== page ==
The game wasn't super fast, but the Pacers did start and go small for most of the night, starting Troy Murphy(notes) at center and passing on going with an orthodox lineup for the entire game. The results worked, and they've worked all year; I don't like losing development minutes for Roy Hibbert(notes) but it's been obvious the Pacers have been in win-now mode ever since Larry Bird took over.
The statistical odds against an outcome like this must have been enormous. You don't start a season 4-15 on the road, and then take three of three. I'm not even talking about the quality of the opponents, here. This isn't akin to a player on a bad shooting night, Hedo Turkoglu(notes) hitting three straight shots down the stretch after starting 4-15. If anything, it's like a player nailing three shots in a row after hitting on 27 percent of them on the season, and even that feels like I'm selling this accomplishment short.
Is it an accomplishment? Sure. I guess. Credit where credit is due. They still should have played better for those first 19 games, but three in a row is three in a row for any team. Especially against Phoenix, Houston, and San Antonio.
Phoenix might be reeling, Houston may be fading, and the Spurs might have lost five of six at this point. Doesn't matter. The Bulls have Devin Brown(notes) now (or, eventually), and it's just all coming together.
San Antonio's defense is just really poor at this point against the screen and roll. They've been struggling (relative to the team's prior ways) on that end of the court all year, and I figured by the mid-point of the season that they'd have it all figured out by now, but that hasn't been the case. The Spurs still had a chance to win this, but Manu Ginobili(notes) didn't get the call he was looking for on a drive down the stretch, and the Spurs really shouldn't be letting their fortunes fall into the hands of the referees against a team like Chicago. At home.
Derrick Rose(notes) scored 27 points and took 23 shots, and he didn't earn a single trip to the free throw line. Last year, I thought he was just getting jobbed on calls because, well, he was. This year? You just can't bank on leading your team while shooting nothing but two-pointers, as a lead guard. Can't do it. Worked on Monday, won't work in the long run.
There's just no way to stop the leak. Once teams are able to at least somewhat slow Phoenix's offensive attack, they've won the game, because the Suns just can't stop anyone at this point.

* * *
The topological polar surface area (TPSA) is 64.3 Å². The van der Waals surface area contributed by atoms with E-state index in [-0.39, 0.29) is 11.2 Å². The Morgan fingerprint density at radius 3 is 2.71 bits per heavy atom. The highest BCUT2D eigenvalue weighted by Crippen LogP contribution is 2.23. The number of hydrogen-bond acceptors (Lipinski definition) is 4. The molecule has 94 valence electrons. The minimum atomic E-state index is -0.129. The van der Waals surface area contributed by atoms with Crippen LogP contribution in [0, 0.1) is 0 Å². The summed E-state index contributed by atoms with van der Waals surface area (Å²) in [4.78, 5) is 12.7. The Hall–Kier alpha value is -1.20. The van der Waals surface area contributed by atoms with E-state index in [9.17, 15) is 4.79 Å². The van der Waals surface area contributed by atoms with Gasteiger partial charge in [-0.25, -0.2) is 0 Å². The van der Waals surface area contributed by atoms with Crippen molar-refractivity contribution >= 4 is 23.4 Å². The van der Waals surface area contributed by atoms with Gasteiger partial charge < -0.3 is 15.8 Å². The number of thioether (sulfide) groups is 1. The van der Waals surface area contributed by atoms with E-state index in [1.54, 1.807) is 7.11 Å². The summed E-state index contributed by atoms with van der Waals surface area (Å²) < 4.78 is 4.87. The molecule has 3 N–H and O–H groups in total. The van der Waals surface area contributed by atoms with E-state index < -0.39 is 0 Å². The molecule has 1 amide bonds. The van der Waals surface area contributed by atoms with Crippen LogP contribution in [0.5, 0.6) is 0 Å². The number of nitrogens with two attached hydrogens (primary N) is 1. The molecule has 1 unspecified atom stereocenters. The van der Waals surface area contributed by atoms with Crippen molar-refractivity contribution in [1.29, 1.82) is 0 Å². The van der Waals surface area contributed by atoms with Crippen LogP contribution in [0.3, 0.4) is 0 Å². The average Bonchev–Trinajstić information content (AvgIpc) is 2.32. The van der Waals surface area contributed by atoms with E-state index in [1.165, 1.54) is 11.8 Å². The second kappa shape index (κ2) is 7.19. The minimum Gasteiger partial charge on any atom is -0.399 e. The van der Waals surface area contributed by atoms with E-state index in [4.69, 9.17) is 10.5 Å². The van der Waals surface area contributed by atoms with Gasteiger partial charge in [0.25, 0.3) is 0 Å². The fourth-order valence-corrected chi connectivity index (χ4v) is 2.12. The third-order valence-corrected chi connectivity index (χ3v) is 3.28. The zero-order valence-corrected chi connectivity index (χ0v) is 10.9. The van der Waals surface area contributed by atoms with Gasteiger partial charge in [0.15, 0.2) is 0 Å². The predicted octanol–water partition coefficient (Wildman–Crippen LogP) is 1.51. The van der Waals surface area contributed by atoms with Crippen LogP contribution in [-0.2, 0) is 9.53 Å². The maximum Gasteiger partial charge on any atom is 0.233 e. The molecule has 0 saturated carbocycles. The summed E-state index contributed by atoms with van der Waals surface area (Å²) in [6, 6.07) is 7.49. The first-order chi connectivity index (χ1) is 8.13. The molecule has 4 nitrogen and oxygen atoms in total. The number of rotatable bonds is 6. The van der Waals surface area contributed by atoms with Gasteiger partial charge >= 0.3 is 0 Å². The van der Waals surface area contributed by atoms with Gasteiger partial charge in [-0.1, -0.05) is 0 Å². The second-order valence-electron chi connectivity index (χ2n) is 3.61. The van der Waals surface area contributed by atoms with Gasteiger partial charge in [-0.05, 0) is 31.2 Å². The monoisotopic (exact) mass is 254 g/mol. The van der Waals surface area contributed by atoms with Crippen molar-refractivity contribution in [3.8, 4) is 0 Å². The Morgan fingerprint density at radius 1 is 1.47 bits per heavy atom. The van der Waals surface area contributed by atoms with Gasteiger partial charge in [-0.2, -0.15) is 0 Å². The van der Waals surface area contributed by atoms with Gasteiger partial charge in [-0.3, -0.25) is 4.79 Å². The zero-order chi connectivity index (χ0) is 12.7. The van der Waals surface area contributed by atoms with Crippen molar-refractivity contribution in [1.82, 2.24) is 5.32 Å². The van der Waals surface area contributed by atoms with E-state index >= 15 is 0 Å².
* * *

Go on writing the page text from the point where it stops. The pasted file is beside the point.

And I'm not trying to come over all prescient or all-knowing, but it felt this way in the first half, in the bits that I could watch, with the Suns just running all over the Jazz and the Jazz trying desperately to establish their own pace offensively.
They found it in the second half. 29 assists all game for Utah, who kept passing into they found an open man to shoot and/or score with the basketball. Three players had over 20 points for the Jazz, including a re-born Andrei Kirilenko(notes), who led the team with 25.
Goran Dragic(notes) had 32 points for the Suns, and why not? He's getting great arc on his shot this year. Something or someone really got to him during the offseason, because his mechanics have completely changed for the better.
Denver won this without Carmelo Anthony(notes), and without (to these eyes) taking the best shots they possibly could. So, that's on you Bobcats. That's the price you pay for overachieving. You have to play nearly perfect ball defensively to have a chance, and thus far this season, you've more or less played absolutely impeccable defense.
Any let up, in this league, is a killer. And especially on the road, the tide can turn so fast.
That said, Denver worked for this. It moved the ball, ran when it could, and attacked quickly. And, yes, some of Aaron Afflalo's game-changing shots were stomach-churning looks. But it was competitive and fun to watch and a bit surprising to see Charlotte, for once, taken aback by a team's intensity.
They're trying, so I shouldn't be too rough on them, but the Trail Blazers are just a pitiful defensive outfit without Greg Oden(notes) and Joel Przybilla(notes). They give up too much penetration as it is, LaMarcus Aldridge(notes) is an unwilling help defender, and Juwan Howard(notes) is too short to make much of an impact.
This was still a fun game. It was a slow game, just 85 possessions, but this was an out and out shootout. The Hornets gave up plenty of penetration on their own, allowing for 28 Blazer assists, and lots of tough makes for LMA and Howard. But the Hornets had the last good possession of the game, taking advantage of a Blazer team on its heels in delayed transition, and Chris Paul(notes) hit the game winner to score another close victory for New Orleans.
24 points, 12 assists, seven rebounds and five steals for Paul. In a game with just 85 possessions.